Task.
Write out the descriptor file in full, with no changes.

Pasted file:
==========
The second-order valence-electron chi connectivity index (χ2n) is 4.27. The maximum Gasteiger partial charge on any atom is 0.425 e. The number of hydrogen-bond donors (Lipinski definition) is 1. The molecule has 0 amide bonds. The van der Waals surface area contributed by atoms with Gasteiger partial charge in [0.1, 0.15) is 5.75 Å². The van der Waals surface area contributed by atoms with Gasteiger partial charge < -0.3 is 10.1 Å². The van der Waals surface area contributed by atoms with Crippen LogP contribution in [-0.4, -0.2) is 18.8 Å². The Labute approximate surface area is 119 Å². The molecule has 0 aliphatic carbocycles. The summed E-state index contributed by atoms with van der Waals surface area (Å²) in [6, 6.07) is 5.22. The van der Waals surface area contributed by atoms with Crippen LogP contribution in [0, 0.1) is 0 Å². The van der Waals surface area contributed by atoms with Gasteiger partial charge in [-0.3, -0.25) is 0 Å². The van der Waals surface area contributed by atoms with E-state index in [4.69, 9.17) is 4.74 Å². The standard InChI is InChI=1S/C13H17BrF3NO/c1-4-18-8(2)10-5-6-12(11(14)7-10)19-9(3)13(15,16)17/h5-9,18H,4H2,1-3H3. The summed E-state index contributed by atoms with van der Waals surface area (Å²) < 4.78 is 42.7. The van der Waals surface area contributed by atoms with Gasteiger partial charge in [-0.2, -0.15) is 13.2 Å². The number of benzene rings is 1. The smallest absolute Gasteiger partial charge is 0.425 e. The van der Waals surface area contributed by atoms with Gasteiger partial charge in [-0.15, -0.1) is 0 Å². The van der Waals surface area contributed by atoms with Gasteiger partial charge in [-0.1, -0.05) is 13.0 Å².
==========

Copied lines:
The second-order valence-electron chi connectivity index (χ2n) is 4.27. The maximum Gasteiger partial charge on any atom is 0.425 e. The number of hydrogen-bond donors (Lipinski definition) is 1. The molecule has 0 amide bonds. The van der Waals surface area contributed by atoms with Gasteiger partial charge in [0.1, 0.15) is 5.75 Å². The van der Waals surface area contributed by atoms with Gasteiger partial charge < -0.3 is 10.1 Å². The van der Waals surface area contributed by atoms with Crippen LogP contribution in [-0.4, -0.2) is 18.8 Å². The Labute approximate surface area is 119 Å². The molecule has 0 aliphatic carbocycles. The summed E-state index contributed by atoms with van der Waals surface area (Å²) in [6, 6.07) is 5.22. The van der Waals surface area contributed by atoms with Crippen LogP contribution in [0, 0.1) is 0 Å². The van der Waals surface area contributed by atoms with Gasteiger partial charge in [-0.3, -0.25) is 0 Å². The van der Waals surface area contributed by atoms with E-state index in [4.69, 9.17) is 4.74 Å². The standard InChI is InChI=1S/C13H17BrF3NO/c1-4-18-8(2)10-5-6-12(11(14)7-10)19-9(3)13(15,16)17/h5-9,18H,4H2,1-3H3. The summed E-state index contributed by atoms with van der Waals surface area (Å²) < 4.78 is 42.7. The van der Waals surface area contributed by atoms with Gasteiger partial charge in [-0.2, -0.15) is 13.2 Å². The number of benzene rings is 1. The smallest absolute Gasteiger partial charge is 0.425 e. The van der Waals surface area contributed by atoms with Gasteiger partial charge in [-0.15, -0.1) is 0 Å². The van der Waals surface area contributed by atoms with Gasteiger partial charge in [-0.1, -0.05) is 13.0 Å².